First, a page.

Best Sunscreen: Get Your SPF And Save Money With Generic

generic sunscreen

Buying a generic brand sunscreen can save you money. Just because a sunscreen is a store brand doesn’t mean it is any more or less effective, experts conclude. Viewpoints explains the difference.

Walk down the aisle of your local convenience store, and you’ll notice a number of sunscreens, lotions and other products with SPF.  Not only do you have to choose between them, but you need to consider if you want a name brand or generic. While you’d like to save money, everyone wants to feel like their skin is getting protection with the best sunscreen, so this is one area you don’t want to scrimp on. We have the scoop on what the experts think about how to find safe, affordable sun protection.

Generic vs. brand name sunscreens

Neda Ashourian, M.D., of the Northwestern Skin Cancer Institute says that she doesn’t recommend one type of sunscreen over another because it is a matter of personal preference. She believes you’ll see the difference in price because of the formulation of the sunscreen, which can include creams, gels, lotions, sticks, bottles and tubes.

“I emphasize it has to be broad spectrum,” she explains of her main sunscreen qualification. “I don’t want to name a brand, but there are brands out there that say non-comedogenic, so I’d recommend that for someone who has acne.”

The Environmental Working Group is more opinionated about the ingredients that go into the sunscreen rather than the brand. Spokesperson Leeann Brown says there are four ingredients that are most effective: zinc oxide, titanium dioxide, avobenzone, and Mexoryl SX. If it has the right ingredients, are all generic sunscreens safe to use?

Safety Concerns

“We have seen concerns from generic brand sunscreens as well as top name brand sunscreens. Even Banana Boat and Coppertone have labeling practices that will soon be outlawed,” Brown continues. “We’ve seen top companies still selling products that will be misbranded in a number of months. We’ve also seen that from store brands as well. “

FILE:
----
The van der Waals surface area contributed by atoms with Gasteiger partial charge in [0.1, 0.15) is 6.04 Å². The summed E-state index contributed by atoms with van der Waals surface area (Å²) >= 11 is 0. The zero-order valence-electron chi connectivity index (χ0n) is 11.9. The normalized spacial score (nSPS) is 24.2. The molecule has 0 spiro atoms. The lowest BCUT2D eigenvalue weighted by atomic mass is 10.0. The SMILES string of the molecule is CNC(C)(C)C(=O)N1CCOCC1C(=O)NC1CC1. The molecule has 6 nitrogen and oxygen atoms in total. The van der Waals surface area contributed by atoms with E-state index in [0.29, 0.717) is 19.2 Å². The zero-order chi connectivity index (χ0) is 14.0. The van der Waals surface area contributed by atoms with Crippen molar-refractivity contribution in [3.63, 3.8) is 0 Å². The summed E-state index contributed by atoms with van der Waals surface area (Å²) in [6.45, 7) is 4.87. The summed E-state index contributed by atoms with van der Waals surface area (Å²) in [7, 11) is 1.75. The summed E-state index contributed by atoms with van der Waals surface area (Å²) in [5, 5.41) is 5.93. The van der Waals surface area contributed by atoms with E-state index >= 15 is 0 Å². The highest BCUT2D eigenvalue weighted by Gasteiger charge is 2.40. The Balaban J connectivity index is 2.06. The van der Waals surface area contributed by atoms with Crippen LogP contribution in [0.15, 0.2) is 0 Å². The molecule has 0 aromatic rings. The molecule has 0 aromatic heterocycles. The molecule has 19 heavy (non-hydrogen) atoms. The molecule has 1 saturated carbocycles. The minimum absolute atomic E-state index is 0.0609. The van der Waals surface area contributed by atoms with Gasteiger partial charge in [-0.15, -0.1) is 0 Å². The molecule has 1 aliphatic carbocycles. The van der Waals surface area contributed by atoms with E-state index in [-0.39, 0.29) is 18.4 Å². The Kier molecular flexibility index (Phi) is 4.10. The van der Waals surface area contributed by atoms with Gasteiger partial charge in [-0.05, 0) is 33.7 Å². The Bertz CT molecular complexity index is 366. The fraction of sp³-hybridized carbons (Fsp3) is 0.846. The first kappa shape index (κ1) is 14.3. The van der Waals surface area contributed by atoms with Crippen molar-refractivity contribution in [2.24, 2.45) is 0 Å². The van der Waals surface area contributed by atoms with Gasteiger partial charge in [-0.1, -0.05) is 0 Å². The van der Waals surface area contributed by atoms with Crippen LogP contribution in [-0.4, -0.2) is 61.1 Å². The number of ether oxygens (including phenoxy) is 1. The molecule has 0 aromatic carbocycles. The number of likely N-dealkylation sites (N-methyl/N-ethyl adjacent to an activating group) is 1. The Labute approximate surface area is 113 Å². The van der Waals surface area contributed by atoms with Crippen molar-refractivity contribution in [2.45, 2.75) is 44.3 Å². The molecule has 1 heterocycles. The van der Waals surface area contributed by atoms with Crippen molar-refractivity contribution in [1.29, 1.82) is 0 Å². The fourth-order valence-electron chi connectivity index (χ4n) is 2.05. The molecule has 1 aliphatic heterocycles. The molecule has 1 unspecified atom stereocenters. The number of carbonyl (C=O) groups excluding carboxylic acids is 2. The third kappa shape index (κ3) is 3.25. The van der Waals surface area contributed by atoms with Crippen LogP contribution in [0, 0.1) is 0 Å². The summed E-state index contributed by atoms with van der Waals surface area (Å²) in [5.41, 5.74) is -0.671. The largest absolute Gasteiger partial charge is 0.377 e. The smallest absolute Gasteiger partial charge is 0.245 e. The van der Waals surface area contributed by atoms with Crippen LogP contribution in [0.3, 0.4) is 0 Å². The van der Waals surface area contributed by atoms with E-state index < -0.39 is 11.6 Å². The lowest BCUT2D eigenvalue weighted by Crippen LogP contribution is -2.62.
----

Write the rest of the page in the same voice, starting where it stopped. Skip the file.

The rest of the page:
Remembering to reapply despite claims on the sunscreen label can help provide safe usage regardless of what kind you buy. Dr. Ashourian says she believes since the Food and Drug Adminstration tests sunscreens, any that are on the market should be generally safe to use.

Saving Money with SPF Products

Many products in beauty aisles nowadays have SPF. In fact, it’s almost harder to find products without it. However, consolidating SPF products might not be the best solution. Many face lotions and makeup have SPF in them, leaving consumers to believe they are safe from the sun just by putting on their moisturizer. Dr. Ashourian warns against this because she says since most makeup has below SPF 30 and that is inadequate.

“Many do not specify whether they are broad spectrum or not. There is not enough data in terms of the spectrum.” Her suggestion is to follow her own routine of first applying sunscreen and then applying makeup on top.

She does encourage patients to go for the product with SPF as an extra layer of protection. Brown also cites that about 34 percent of men wear sunscreen compared to 78 percent of women, but this number is so drastically different only because women wear it in makeup and lotions.

The Bottom Line

Overall, remember that just because a sunscreen is more expensive or a more reputable brand doesn’t mean it is a sure thing to protect your skin.

“Price doesn’t necessarily mean a safer sunscreen,” Brown reiterates. “It’s really important to look at what’s actually in the bottle. Some small companies produce really great sunscreens. …so it really is kind of a case-by-case basis when it comes to looking at brands.”

Marly Schuman Marly Schuman (84 Posts)

Marly Schuman is a former content specialist at Viewpoints.